nal.  If the process catches or ignores this signal and  contin-
              ues consuming CPU time, then SIGXCPU will be generated once each
              second until the hard limit  is  reached,  at  which  point  the
              process is sent a SIGKILL signal.

              The  intended  use  of this limit is to stop a runaway real-time
              process from locking up the system.

       RLIMIT_SIGPENDING (Since Linux 2.6.8)
              Specifies the limit on the number of signals that may be  queued
              for  the real user ID of the calling process.  Both standard and
              real-time signals are counted for the purpose of  checking  this
              limit.   However, the limit is enforced only for sigqueue(3); it
              is always possible to use kill(2) to queue one instance  of  any
              of the signals that are not already queued to the process.

              The  maximum size of the process stack, in bytes.  Upon reaching
              this limit, a SIGSEGV signal is generated.  To handle this  sig-
              nal,  a  process  must employ an alternate signal stack (sigalt-

       If  the  new_limit argument is a not NULL, then the rlimit structure to
       which it points is used to set new values for the soft and hard  limits
       for resource.  If the old_limit argument is a not NULL, then a success-
       ful call to prlimit() places the previous  soft  and  hard  limits  for
       resource in the rlimit structure pointed to by old_limit.

       The  pid  argument specifies the ID of the process on which the call is
       to operate.  If pid is 0, then the call applies to the calling process.
       To  set or get the resources of a process other than itself, the caller
       must have the CAP_SYS_RESOURCE capability, or the real, effective,  and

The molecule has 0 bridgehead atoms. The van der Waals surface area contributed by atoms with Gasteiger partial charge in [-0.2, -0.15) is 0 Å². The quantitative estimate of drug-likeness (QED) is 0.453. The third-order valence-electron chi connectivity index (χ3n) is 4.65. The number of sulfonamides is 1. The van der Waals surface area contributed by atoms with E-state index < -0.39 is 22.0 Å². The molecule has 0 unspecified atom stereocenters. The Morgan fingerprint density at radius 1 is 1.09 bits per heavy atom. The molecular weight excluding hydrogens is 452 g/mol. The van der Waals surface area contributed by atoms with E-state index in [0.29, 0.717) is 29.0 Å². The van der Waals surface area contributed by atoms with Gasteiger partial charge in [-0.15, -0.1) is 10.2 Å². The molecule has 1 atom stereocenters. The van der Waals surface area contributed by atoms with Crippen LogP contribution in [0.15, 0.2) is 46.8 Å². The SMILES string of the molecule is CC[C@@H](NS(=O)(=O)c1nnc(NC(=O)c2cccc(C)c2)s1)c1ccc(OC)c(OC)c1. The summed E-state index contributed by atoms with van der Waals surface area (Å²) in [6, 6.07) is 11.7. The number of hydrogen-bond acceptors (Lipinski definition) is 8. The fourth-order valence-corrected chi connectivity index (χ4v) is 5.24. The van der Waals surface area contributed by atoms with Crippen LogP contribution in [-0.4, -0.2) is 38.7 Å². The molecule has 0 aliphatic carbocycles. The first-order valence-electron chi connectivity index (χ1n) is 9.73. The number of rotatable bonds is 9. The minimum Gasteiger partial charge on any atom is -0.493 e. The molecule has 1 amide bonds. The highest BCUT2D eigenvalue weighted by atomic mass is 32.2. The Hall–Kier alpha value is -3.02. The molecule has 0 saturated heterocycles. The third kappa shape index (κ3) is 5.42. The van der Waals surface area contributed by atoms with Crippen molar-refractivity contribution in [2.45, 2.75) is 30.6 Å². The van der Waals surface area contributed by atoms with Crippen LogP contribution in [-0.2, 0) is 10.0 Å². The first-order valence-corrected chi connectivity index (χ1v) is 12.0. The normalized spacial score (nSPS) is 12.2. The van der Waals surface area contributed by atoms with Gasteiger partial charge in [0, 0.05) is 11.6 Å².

saved set user IDs of the target process must match the real user ID of
       the caller and the real, effective, and saved set group IDs of the tar-
       get process must match the real group ID of the caller.

       On success, these system calls return 0.  On error, -1 is returned, and
       errno is set appropriately.

       EFAULT A pointer argument points to a location outside  the  accessible
              address space.

       EINVAL The  value  specified  in  resource  is not valid; or, for setr-
              limit()  or   prlimit():   rlim->rlim_cur   was   greater   than

       EPERM  An  unprivileged  process  tried  to  raise  the hard limit; the
              CAP_SYS_RESOURCE capability is required to  do  this.   Or,  the
              caller  tried to increase the hard RLIMIT_NOFILE limit above the
              current kernel maximum (NR_OPEN).  Or, the calling  process  did
              not  have  permission to set limits for the process specified by

       ESRCH  Could not find a process with the ID specified in pid.

       The prlimit() system call is available  since  Linux  2.6.36.   Library
       support is available since glibc 2.13.

       getrlimit(), setrlimit(): SVr4, 4.3BSD, POSIX.1-2001.
       prlimit(): Linux-specific.

       RLIMIT_MEMLOCK  and  RLIMIT_NPROC derive from BSD and are not specified
       in POSIX.1-2001; they are present on the BSDs and  Linux,  but  on  few
       other  implementations.   RLIMIT_RSS derives from BSD and is not speci-
       fied in POSIX.1-2001; it is nevertheless present  on  most  implementa-
       RLIMIT_SIGPENDING are Linux-specific.